The superintendent will work in concert with an advisory council to establish and implement an overall management program for the only NPS site specifically dedicated to the preservation of Pleistocene fossils.

Applicants must be willing to work with people and teams and have proven management experience. 

Click on the link below for a copy of the announcement with full details on duties, area information, and procedures for applying.

It closes on May 18th.
 More Information...
Hawaii Volcanoes National Park (HI)
GS-0025-12/13 Chief Ranger

Hawaii Volcanoes National Park has issued an announcement for a chief ranger.

Click on the link below for a copy of the announcement with full details on duties, area information, and procedures for applying.

It closes on May 11th.
 More Information...
Death Valley National Park (CA)
WG-5716-8 Engineering Equipment Operator

Death Valley National Park has issued an announcement for an engineering equipment operator.

Click on the link below for a copy of the announcement with full details on duties, area information, and procedures for applying.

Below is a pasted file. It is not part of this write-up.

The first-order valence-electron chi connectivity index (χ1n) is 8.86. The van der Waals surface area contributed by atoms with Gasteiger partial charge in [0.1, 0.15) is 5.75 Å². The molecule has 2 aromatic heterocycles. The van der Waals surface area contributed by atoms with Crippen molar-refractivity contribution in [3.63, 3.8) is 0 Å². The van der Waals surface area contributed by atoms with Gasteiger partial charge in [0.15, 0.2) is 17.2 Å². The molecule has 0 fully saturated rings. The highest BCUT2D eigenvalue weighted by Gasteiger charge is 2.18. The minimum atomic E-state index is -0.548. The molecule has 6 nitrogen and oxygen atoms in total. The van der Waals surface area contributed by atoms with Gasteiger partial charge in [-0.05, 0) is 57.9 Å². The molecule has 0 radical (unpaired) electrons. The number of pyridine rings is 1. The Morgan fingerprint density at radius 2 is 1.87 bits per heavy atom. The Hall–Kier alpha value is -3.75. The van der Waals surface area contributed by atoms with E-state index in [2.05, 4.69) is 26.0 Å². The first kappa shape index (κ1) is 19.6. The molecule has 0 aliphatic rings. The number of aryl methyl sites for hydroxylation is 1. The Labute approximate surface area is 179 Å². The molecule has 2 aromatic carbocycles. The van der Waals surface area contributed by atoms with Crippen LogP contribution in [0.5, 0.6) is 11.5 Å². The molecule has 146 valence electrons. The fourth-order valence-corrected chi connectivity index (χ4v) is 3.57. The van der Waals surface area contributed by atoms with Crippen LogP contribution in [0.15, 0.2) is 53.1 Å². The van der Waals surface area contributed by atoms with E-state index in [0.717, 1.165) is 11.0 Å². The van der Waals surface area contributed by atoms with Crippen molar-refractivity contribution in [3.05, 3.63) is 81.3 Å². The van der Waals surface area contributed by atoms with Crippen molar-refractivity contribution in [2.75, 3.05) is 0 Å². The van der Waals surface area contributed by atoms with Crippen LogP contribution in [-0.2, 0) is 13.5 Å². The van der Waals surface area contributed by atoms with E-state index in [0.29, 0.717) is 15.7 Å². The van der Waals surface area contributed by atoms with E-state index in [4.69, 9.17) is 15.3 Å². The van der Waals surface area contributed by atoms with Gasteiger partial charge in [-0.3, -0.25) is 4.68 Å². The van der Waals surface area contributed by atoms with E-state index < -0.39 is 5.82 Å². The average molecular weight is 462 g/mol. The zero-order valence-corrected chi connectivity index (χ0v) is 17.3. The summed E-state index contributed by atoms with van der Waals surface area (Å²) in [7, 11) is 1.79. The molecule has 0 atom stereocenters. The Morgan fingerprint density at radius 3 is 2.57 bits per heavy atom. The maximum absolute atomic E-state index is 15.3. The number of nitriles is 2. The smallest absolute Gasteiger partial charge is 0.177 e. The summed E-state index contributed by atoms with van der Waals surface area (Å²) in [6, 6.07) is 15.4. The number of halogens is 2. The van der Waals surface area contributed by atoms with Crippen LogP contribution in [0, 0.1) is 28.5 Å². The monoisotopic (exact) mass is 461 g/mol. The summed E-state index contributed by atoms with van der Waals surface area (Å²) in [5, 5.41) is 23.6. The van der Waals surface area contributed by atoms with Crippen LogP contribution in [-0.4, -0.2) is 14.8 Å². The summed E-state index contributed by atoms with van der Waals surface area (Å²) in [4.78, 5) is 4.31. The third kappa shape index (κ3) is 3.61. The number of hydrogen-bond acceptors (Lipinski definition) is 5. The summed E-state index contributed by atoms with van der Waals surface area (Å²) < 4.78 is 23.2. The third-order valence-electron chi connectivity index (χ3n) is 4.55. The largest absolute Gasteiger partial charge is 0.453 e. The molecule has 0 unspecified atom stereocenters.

It closes on May 8th.
 More Information...
Mount Rainier National Park (WA)
GS-0303-5 Administrative Support Assistant

The Facility Management Division at Mount Rainier National Park has issued an announcement for a permanent  career seasonal administrative support assistant.   

Click on the link below for a copy of the announcement with full details on duties, area information, and procedures for applying.

If you are interested in more information, please contact Chief of Maintenance James Minor at 360-569-6712. 

It closes on May 8th.
 More Information...
Grand Canyon National Park (AZ)
GS-0025-11 Supervisory Protection Ranger

Grand Canyon National Park is currently seeking applicants for a fee and commercial enforcement supervisory ranger position.

Click on the link below for a copy of the announcement. It closes on May 6th.
 More Information...
Yosemite National Park (CA)
GL-0025-9 Protection Rangers (Lateral)

Yosemite National Park is seeking candidates interested in  lateral reassignments to one of several protection ranger (6c covered) positions.

These are required occupancy positions and are located in several different districts within the park. Candidates must currently hold a GL-0025-9 position and possess either a Level I or level II law enforcement commission to be considered.